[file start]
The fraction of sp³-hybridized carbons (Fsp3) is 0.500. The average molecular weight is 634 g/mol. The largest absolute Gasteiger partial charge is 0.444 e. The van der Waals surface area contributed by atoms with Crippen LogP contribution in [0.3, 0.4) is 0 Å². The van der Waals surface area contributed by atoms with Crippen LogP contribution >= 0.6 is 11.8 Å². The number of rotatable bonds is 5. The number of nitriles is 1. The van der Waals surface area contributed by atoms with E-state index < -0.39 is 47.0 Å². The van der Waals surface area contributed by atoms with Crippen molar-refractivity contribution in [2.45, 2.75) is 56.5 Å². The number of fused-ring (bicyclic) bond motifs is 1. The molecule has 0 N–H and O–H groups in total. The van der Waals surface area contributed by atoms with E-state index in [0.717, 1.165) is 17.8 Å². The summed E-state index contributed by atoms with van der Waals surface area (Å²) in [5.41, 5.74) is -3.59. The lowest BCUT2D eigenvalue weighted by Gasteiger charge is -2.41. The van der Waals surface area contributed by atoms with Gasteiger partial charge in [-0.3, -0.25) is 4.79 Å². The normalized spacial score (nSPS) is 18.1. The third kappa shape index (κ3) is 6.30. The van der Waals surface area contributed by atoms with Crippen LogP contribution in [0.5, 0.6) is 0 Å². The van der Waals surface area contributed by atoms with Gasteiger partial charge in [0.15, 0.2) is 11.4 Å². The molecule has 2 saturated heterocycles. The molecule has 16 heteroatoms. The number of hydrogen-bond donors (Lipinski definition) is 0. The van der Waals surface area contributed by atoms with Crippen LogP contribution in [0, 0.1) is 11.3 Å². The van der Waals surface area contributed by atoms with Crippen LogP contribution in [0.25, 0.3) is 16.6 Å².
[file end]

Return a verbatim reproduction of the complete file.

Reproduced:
The fraction of sp³-hybridized carbons (Fsp3) is 0.500. The average molecular weight is 634 g/mol. The largest absolute Gasteiger partial charge is 0.444 e. The van der Waals surface area contributed by atoms with Crippen LogP contribution in [0.3, 0.4) is 0 Å². The van der Waals surface area contributed by atoms with Crippen LogP contribution >= 0.6 is 11.8 Å². The number of rotatable bonds is 5. The number of nitriles is 1. The van der Waals surface area contributed by atoms with E-state index < -0.39 is 47.0 Å². The van der Waals surface area contributed by atoms with Crippen molar-refractivity contribution in [2.45, 2.75) is 56.5 Å². The number of fused-ring (bicyclic) bond motifs is 1. The molecule has 0 N–H and O–H groups in total. The van der Waals surface area contributed by atoms with E-state index in [0.717, 1.165) is 17.8 Å². The summed E-state index contributed by atoms with van der Waals surface area (Å²) in [5.41, 5.74) is -3.59. The lowest BCUT2D eigenvalue weighted by Gasteiger charge is -2.41. The van der Waals surface area contributed by atoms with Gasteiger partial charge in [-0.3, -0.25) is 4.79 Å². The normalized spacial score (nSPS) is 18.1. The third kappa shape index (κ3) is 6.30. The van der Waals surface area contributed by atoms with Crippen LogP contribution in [0.5, 0.6) is 0 Å². The van der Waals surface area contributed by atoms with Gasteiger partial charge in [0.15, 0.2) is 11.4 Å². The molecule has 2 saturated heterocycles. The molecule has 16 heteroatoms. The number of hydrogen-bond donors (Lipinski definition) is 0. The van der Waals surface area contributed by atoms with Crippen LogP contribution in [0, 0.1) is 11.3 Å². The van der Waals surface area contributed by atoms with Crippen LogP contribution in [0.25, 0.3) is 16.6 Å².